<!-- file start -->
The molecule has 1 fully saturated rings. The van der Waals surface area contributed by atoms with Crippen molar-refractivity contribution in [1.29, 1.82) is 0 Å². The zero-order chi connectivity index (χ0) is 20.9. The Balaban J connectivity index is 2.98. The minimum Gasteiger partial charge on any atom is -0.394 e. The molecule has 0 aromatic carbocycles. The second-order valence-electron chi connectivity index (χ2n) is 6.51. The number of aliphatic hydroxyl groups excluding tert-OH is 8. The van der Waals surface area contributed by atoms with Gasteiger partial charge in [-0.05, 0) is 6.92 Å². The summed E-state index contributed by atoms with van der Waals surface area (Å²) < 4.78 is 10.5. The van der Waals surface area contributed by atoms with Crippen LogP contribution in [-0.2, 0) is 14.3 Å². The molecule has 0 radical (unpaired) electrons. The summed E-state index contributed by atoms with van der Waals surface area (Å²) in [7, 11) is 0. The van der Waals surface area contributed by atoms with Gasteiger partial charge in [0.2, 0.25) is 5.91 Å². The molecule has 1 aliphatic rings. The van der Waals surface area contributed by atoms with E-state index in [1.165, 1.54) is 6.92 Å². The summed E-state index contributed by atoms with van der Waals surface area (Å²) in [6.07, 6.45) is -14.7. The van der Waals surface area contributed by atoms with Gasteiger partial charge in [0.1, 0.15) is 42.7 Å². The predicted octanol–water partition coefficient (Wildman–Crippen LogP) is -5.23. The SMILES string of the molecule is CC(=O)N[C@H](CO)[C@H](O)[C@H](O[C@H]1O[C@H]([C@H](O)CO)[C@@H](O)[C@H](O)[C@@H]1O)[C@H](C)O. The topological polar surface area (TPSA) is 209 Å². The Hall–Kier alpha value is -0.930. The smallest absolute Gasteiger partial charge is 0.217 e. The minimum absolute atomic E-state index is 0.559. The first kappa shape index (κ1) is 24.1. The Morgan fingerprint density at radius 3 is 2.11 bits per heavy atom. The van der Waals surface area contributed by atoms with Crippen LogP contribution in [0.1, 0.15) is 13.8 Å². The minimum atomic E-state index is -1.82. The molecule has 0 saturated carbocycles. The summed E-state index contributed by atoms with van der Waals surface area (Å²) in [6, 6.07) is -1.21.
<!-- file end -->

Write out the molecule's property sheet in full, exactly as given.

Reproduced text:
The molecule has 1 fully saturated rings. The van der Waals surface area contributed by atoms with Crippen molar-refractivity contribution in [1.29, 1.82) is 0 Å². The zero-order chi connectivity index (χ0) is 20.9. The Balaban J connectivity index is 2.98. The minimum Gasteiger partial charge on any atom is -0.394 e. The molecule has 0 aromatic carbocycles. The second-order valence-electron chi connectivity index (χ2n) is 6.51. The number of aliphatic hydroxyl groups excluding tert-OH is 8. The van der Waals surface area contributed by atoms with Gasteiger partial charge in [-0.05, 0) is 6.92 Å². The summed E-state index contributed by atoms with van der Waals surface area (Å²) < 4.78 is 10.5. The van der Waals surface area contributed by atoms with Crippen LogP contribution in [-0.2, 0) is 14.3 Å². The molecule has 0 radical (unpaired) electrons. The summed E-state index contributed by atoms with van der Waals surface area (Å²) in [7, 11) is 0. The van der Waals surface area contributed by atoms with Gasteiger partial charge in [0.2, 0.25) is 5.91 Å². The molecule has 1 aliphatic rings. The van der Waals surface area contributed by atoms with E-state index in [1.165, 1.54) is 6.92 Å². The summed E-state index contributed by atoms with van der Waals surface area (Å²) in [6.07, 6.45) is -14.7. The van der Waals surface area contributed by atoms with Gasteiger partial charge in [0.1, 0.15) is 42.7 Å². The predicted octanol–water partition coefficient (Wildman–Crippen LogP) is -5.23. The SMILES string of the molecule is CC(=O)N[C@H](CO)[C@H](O)[C@H](O[C@H]1O[C@H]([C@H](O)CO)[C@@H](O)[C@H](O)[C@@H]1O)[C@H](C)O. The topological polar surface area (TPSA) is 209 Å². The Hall–Kier alpha value is -0.930. The smallest absolute Gasteiger partial charge is 0.217 e. The minimum absolute atomic E-state index is 0.559. The first kappa shape index (κ1) is 24.1. The Morgan fingerprint density at radius 3 is 2.11 bits per heavy atom. The van der Waals surface area contributed by atoms with Crippen LogP contribution in [0.1, 0.15) is 13.8 Å². The minimum atomic E-state index is -1.82. The molecule has 0 saturated carbocycles. The summed E-state index contributed by atoms with van der Waals surface area (Å²) in [6, 6.07) is -1.21.